Scott Walker's Rejection of Representative Democracy is Shameful

Wisconsin Gov. Scott Walker, left, and Michigan Gov. Rick Snyder, shown here in 2014 at a session at the National Governors Association meeting in Washington, are both refusing to schedule prompt special elections -- Walker to fill state legislative seats and Snyder to fill a seat in the U.S. House. (Photo: AP)

Scott Walker's Rejection of Representative Democracy is Shameful

Unfortunately, Walker's anti-democratic assault on popular sovereignty is part of an emerging pattern.

Gov. Scott Walker is thwarting representative democracy in Wisconsin. He is refusing to call prompt special elections to fill the seats of former state Sen. Frank Lasee, of De Pere, and former state Rep. Keith Ripp, of Lodi, a pair of Republicans who quit the Legislature in December to take posts with the governor's administration. Walker wants to leave those seats open until January 2019 -- denying tens of thousands of Wisconsinites representation for a full year.

That's indefensible.

Unfortunately, Walker's anti-democratic assault on popular sovereignty is part of an emerging pattern.

Across the country, politicians of both parties have been busy this year trying to dismantle or undermine the infrastructure for holding the special elections that ensure Americans are elected when legislative seats go vacant. Supporters of voting rights and genuine democracy should not simply be concerned by this pattern. They should be mounting a robust popular, legal and legislative response that guarantees equal representation under the law for all Americans.

The most egregious assault on the guarantee of special elections is coming in Alabama, where Democrat Doug Jones upset Republican Roy Moore in a high-stakes race to fill the seat former Sen. Jeff Sessions vacated to become Donald Trump's attorney general. The result embarrassed Trump, who backed Moore despite shocking revelations regarding the scandal-plagued contender's history of preying on teenage girls, and it narrowed the Republican majority in the Senate to a razor-thin 51-49.

What to do? Alabama Republicans are moving to effectively end special elections for vacant U.S. Senate seats. The state House voted Jan. 23 to do away with the state's existing law, which allows the governor to make a temporary appointment to fill a Senate vacancy but requires that a special election be held "forthwith" -- generally interpreted as quickly -- to fill the seat for the remainder of the term. Under the new law, a governor would appoint a senator to serve until the next general election.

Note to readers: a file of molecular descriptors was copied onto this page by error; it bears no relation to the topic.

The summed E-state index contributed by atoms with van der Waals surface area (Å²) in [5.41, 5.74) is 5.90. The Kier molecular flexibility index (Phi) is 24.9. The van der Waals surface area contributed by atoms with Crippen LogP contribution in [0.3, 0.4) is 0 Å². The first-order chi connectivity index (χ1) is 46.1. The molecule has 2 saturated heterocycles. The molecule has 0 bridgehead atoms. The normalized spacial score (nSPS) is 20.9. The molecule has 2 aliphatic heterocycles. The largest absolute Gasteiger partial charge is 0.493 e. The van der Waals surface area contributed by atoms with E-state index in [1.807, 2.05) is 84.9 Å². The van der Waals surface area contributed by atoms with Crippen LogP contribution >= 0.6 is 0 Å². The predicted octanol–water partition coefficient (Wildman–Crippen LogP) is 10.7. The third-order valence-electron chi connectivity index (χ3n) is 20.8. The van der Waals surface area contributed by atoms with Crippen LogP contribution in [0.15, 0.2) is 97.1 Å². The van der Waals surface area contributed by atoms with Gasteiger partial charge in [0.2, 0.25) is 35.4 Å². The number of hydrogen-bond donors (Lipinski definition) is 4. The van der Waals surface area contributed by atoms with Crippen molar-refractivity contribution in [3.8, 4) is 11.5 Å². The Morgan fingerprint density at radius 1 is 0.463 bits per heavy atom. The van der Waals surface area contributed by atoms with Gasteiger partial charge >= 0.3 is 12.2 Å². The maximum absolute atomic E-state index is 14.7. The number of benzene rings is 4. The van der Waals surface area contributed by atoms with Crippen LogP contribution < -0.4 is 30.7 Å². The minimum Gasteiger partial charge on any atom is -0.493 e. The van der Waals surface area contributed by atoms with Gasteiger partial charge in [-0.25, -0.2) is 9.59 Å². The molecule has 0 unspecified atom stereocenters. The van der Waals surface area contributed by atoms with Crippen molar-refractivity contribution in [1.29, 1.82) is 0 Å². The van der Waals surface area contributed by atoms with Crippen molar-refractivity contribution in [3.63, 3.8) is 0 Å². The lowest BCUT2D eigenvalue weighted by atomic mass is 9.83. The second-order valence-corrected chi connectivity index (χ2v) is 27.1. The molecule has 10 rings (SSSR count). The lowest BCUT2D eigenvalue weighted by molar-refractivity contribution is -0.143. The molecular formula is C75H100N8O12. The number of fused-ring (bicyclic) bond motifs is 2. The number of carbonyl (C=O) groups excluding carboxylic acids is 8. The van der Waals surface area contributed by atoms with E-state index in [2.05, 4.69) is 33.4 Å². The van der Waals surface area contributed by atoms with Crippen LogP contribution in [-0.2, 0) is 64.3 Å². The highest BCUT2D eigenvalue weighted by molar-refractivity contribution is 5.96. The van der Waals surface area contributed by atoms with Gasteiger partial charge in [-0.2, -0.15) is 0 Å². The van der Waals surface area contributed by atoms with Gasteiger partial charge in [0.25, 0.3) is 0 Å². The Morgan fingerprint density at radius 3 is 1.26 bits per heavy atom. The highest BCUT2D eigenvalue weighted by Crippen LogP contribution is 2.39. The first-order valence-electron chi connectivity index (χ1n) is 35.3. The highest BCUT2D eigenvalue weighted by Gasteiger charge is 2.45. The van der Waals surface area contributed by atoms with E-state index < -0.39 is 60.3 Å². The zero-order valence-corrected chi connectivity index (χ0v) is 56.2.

That means that a vacant seat could be filled with an appointed crony of the governor for several years before the voters are asked their opinion. As Alabama statehouse reporter Mike Cason explains it, "(The bill) says the election will be held at the next general election unless the candidate qualifying period for that election has already started. In that case, it would move to the next general election, two years later. For example, candidate qualifying for this year's elections started Jan. 8. So if a vacancy occurred now, the election to complete the term would be held in 2020. If the vacancy had occurred before Jan. 7, the election to complete the term would be held this year."

Alabama Republicans who backed the bill claim it brings their state into alignment with most other states. That is true. Two-thirds of American states allow Senate seats to be filled without a special election. But as former U.S. Sen. Russ Feingold, D-Wis., explained in 2009, when he proposed a constitutional amendment that would require that all senators be elected, allowing any senators to serve by appointment is "anti-democratic."

Former House Judiciary Committee Chairman James Sensenbrenner, R-Menomonee Falls, supported the idea, saying, "Elected senators have a mandate from the people. Appointed senators have a mandate from one person: the governor."

Feingold and Sensenbrenner were seeking to bring the U.S. Senate into alignment with the U.S. House, where vacant seats can be filled only via special elections. "That's the way it's been for the House since the Constitution was written, and I don't think the Senate should be any different," said the senator, who for many years was the ranking Democrat on the Senate Judiciary Committee's subcommittee on the Constitution. "No one can represent the American people in the House of Representatives without the approval of the voters. The same should be true for the Senate."

Regrettably, at least one governor is now meddling with special elections to fill U.S. House seats. In Michigan, Republican Gov. Rick Snyder chose to schedule the special election to fill the Detroit-area seat of former Congressman John Conyers to be held concurrently with the state's already scheduled Nov. 6 election.

"Most of Detroit to go 11 months without rep in Congress," announced the headline in The Detroit News after the governor revealed his plan to abandon the historic model for filling congressional vacancies with punctual special elections. While some Democrats accepted Snyder's assault on representative democracy, Lonnie Scott, the executive director of Progress Michigan, complains that "Rick Snyder (is) willfully taking away people's right to elected representation in a prominent community of color."

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